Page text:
2. 78 FR 14822 - Proposed Information Collection; National Park Service Concessions

    Federal Register 2010, 2011, 2012, 2013, 2014

    2013-03-07

    ... National Park Service Proposed Information Collection; National Park Service Concessions AGENCY: National Park Service, Interior. ACTION: Notice; request for comments. SUMMARY: We (National Park Service, NPS... Madonna L. Baucum, Information Collection Clearance Officer, National Park Service, 1201 I Street NW.,...

  3. 77 FR 45328 - Information Collection; Measurement Service Records

    Federal Register 2010, 2011, 2012, 2013, 2014

    2012-07-31

    ...; ] DEPARTMENT OF AGRICULTURE Farm Service Agency Information Collection; Measurement Service Records AGENCY... Measurement Service Records. DATES: We will consider comments that we receive by October 1, 2012. ADDRESSES... INFORMATION: Description of Information Collection Title: Measurement Service Records. OMB Control...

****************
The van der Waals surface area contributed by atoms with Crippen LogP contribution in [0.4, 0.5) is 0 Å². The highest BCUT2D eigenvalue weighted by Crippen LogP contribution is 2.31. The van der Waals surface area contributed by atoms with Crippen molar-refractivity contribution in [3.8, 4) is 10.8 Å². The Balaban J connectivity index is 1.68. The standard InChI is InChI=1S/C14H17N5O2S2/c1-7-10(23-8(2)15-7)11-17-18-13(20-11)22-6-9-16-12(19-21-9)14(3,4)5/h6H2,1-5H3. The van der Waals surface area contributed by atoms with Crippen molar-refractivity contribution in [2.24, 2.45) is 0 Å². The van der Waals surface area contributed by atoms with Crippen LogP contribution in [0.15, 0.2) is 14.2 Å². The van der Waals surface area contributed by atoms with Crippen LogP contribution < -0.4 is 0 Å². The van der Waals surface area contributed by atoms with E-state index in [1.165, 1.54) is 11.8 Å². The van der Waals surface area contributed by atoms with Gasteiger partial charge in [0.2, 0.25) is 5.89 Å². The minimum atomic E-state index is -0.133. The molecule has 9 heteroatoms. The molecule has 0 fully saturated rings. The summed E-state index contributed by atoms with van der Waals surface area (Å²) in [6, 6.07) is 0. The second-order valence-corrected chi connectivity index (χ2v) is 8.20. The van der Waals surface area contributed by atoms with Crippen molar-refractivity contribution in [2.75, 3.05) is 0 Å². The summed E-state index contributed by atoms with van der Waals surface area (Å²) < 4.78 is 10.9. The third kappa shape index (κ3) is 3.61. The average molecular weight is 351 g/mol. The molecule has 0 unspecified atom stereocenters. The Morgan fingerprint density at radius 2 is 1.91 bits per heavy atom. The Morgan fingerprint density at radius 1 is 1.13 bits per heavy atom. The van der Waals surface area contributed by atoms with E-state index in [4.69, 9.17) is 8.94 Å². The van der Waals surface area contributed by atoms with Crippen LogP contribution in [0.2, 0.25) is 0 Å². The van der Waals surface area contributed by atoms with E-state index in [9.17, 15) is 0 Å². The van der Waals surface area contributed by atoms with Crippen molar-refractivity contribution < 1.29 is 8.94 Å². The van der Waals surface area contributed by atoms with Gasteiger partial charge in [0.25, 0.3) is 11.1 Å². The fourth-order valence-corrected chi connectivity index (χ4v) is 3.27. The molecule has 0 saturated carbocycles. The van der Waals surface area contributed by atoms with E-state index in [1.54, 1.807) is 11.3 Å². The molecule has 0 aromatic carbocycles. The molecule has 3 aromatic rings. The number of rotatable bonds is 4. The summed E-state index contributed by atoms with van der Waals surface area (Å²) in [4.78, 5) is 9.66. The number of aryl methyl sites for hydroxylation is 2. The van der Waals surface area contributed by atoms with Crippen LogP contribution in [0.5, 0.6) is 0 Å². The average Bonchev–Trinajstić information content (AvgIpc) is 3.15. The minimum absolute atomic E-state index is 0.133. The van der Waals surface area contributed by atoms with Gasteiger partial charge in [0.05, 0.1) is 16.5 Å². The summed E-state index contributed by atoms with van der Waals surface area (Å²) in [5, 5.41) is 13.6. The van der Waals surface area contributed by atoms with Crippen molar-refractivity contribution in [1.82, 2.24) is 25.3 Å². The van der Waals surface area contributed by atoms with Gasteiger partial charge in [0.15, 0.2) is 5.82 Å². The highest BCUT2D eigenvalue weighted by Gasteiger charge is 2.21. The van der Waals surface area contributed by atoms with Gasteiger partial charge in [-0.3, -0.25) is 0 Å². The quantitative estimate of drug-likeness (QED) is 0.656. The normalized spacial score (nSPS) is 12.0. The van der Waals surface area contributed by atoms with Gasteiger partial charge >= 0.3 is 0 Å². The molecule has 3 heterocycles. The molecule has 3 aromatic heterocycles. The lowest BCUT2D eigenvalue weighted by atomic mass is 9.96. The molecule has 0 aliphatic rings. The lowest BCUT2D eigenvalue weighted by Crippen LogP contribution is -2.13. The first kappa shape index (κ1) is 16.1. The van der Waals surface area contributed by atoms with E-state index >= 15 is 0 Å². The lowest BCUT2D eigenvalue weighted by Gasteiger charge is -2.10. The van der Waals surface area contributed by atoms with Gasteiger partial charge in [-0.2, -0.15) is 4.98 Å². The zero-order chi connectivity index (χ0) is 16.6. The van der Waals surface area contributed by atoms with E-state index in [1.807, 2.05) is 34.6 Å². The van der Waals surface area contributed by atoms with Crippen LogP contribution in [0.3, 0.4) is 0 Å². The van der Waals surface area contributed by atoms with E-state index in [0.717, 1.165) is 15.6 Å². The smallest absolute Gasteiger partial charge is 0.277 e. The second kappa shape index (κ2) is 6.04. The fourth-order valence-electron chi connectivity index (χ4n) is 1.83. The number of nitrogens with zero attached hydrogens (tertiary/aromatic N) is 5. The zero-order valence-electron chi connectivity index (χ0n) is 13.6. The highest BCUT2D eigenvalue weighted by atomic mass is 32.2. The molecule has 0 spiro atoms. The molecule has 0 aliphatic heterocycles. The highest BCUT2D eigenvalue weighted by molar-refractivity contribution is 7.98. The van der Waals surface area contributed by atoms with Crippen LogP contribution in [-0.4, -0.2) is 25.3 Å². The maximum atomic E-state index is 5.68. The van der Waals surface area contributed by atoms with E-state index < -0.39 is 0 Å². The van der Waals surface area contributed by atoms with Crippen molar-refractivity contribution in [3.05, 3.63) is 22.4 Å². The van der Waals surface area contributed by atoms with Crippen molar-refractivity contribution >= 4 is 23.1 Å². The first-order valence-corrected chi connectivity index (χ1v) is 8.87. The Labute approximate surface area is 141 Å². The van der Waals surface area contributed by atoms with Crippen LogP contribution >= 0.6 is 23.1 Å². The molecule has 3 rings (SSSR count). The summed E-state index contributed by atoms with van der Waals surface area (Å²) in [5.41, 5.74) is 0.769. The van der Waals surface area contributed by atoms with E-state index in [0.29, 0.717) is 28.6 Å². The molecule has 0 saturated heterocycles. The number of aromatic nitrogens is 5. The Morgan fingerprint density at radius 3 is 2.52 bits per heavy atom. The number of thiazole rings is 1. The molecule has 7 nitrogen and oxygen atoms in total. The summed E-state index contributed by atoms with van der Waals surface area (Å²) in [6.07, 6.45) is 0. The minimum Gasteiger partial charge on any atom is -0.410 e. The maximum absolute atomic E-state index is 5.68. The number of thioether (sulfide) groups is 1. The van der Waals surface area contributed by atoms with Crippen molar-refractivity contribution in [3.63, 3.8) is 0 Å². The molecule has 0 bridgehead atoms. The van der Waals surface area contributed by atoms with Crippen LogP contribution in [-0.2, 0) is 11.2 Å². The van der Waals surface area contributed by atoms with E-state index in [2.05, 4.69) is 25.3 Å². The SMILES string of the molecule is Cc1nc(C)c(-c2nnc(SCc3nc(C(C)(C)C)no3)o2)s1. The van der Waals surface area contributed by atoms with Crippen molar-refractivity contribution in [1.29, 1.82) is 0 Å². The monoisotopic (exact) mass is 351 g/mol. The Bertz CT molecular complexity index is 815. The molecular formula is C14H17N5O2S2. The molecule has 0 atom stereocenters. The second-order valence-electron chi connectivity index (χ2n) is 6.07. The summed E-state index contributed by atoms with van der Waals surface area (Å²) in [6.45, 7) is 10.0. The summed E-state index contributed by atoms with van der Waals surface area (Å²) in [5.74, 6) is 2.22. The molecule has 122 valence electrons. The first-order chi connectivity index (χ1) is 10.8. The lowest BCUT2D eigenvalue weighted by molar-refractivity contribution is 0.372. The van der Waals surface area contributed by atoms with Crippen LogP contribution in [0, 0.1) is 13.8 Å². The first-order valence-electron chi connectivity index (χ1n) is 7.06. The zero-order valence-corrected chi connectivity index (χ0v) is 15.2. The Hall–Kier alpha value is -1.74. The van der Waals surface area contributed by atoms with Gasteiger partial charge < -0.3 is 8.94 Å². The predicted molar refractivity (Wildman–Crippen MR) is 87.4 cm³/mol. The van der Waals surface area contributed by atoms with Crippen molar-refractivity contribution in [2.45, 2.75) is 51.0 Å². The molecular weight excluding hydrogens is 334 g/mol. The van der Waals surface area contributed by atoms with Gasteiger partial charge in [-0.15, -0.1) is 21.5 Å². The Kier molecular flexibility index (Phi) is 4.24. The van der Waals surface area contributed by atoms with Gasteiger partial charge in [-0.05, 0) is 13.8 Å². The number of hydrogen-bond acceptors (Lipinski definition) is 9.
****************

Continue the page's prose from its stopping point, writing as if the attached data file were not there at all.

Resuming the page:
4. The Government Information Locator Service (GILS).

    ERIC Educational Resources Information Center

    Christian, Eliot

    1996-01-01

    Presents a vision of how the agency-based GILS (Government Information Locator Service) will be implemented to help the public locate and access information throughout the Federal Government. Topics include policy context, the user perspective, data and information, the provider perspective, design principles, functional requirements, and GILS…

  5. Generic Information Can Retrieve Known Biological Associations: Implications for Biomedical Knowledge Discovery

    PubMed Central

    van Haagen, Herman H. H. B. M.; 't Hoen, Peter A. C.; Mons, Barend; Schultes, Erik A.